HERE AND THERE: PGA happy with Harbor Shores’ changes

Golf courses generally get toughened up before they are used for a major professional tournament. That wasn’t the case at Harbor Shores, the Jack Nicklaus design in Benton Harbor, Mich., however.

Harbor Shores has already hosted the Senior PGA Championship twice and has already been awarded that plum for 2016 and 2018. It’ll play differently for the future events.

Bob McFeeter, managing director for the course, unveiled changes to six greens (Nos. 1. 2 and 6 on the front nine and Nos. 12, 14 and 16 on the back). Two fairways, at the sixth and 14th holes, also underwent some tweaking and beach sand at the No. 7 hole was replaced with regular bunker sand.

Champions Tour player Chip Beck drew a big crowd for a swing clinic before Harbor Shores’ course changes were unveiled.

“As good as this course is, there is always room for improvement and one of those areas was in the softening of the greens,’’ said McFeeter. The severe slopes on some of the putting surfaces confounded both the Champions Tour players as well as recreational players. At least some of those slopes were reduced.

McFeeter and the Harbor Shores staff discussed the proposed changes with Nicklaus after last year’s Senior PGA Championship, which was won by Scotland’s Colin Montgomie.

“(Nicklaus) understood,’’ said McFeeter. “He sent his representatives and we came up with a process of enhancing the greens.’’

Interestingly, the green that stirred the most controversy – the extremely undulated No. 10 – was not altered. Kerry Haigh, chief championships officer of the PGA of America, lauded the changes.

“All the changes we’re 100 percent in support of,’’ said Haigh. “They’re very exciting, wonderful changes. The green contours make this course what it is. It’s a great challenge to play these greens and the main thing – from our standpoint – is that now we’ll have additional hole locations that we can use.’’

Nicklaus was the focal point of the course’s grand opening on July 1, 2010, and it landed its first major event just three years later.

“This was already a special golf course,’’ said Haigh. “It will grow in stature and mystique. We enjoy bringing our championships here and look forward to bringing many more.’’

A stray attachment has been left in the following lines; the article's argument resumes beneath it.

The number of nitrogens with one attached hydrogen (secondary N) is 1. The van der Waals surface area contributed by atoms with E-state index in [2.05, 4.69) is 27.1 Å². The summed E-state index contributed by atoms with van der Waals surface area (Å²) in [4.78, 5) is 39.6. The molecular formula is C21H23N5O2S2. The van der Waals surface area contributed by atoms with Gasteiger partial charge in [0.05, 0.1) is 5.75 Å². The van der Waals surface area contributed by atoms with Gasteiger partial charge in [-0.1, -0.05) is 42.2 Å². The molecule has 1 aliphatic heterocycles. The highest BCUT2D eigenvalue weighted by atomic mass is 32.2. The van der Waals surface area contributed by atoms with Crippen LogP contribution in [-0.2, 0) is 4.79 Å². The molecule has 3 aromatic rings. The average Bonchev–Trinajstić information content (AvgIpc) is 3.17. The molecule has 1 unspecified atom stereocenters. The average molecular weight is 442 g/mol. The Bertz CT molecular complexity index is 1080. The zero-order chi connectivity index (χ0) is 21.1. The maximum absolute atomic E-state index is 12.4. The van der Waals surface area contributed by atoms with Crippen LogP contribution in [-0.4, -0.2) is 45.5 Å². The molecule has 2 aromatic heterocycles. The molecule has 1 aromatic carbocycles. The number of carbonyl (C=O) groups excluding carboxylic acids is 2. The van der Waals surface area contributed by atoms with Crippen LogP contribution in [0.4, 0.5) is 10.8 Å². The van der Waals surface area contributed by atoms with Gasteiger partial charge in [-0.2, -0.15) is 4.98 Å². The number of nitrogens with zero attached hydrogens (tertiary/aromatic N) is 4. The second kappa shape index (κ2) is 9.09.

A FLOWERY OPENING: The renovated SentryWorld’s course in Stevens Point, Wis., opens for its first full season on Saturday, May 2. After a 20-month renovation conducted by architect Robert Trent Jones Jr., the course allowed only limited play late in the 2014 season.

Jones constructed two new par-3s (Nos. 3 and 12) on previously unused property but the iconic par-3 sixteenth – well known as The Flower Hole — was not only preserved, but also enhanced. The course now measures 7,237 yards from the back tees, and new director of golf Danny Rainbow has declared “SentryWorld is back and better than ever.’’

Opening day also will include a TaylorMade demo day. In a staffing adjustment long-time head professional Brian Dumler is shifting his focus to instruction and player development.

ANOTHER PGA AT KIAWAH: Kiawah, the five-course resort on the outskirts of Charleston, S.C., has been awarded the 2021 PGA Championship.

That was no big surprise, since Kiawah’s Ocean Course has a rich reputation as a tournament venue. It has previously hosted the 1991 Ryder Cup, 2005 Professional Players National Championship, 2007 Senior PGA Championship and 2012 PGA Championship.

BITS AND PIECES: The 84-room Lodge at Old Kinderhook in Camdenton, Mo., is now open….Erin Hills, the Wisconsin course that will host the 2017 U.S. Open, will open for the season on May 11. Matthew Flaherty, who had club pro stints at Chicago area private clubs Stonebridge and Butterfield, is now the head professional at Point O Woods, in Benton Harbor, Mich….French Lick Resort, in Indiana, is bracing for the Senior PGA Championship on May 21-24. It’s been 91 years since the resort hosted a men’s major. Walter Hagen won the 1924 PGA Championship on French Lick’s Donald Ross Course. The Senior PGA will be played on the six-year old Pete Dye Course. Both courses have hosted women’s majors, the Ross for the LPGA Championships of 1959 and 1960 and the Dye for the LPGA Legends Championships of 2013 and 2014. It’ll host that event for the third straight year in August.

EDITOR’S NOTE: This marks the debut of a golf notebook designed to spotlight news developments at clubs, resorts and courses beyond the Chicago area. We’ll be producing more of these columns as news developments dictate.They’ll be published first under Travel Destinations of this website. – Len Ziehm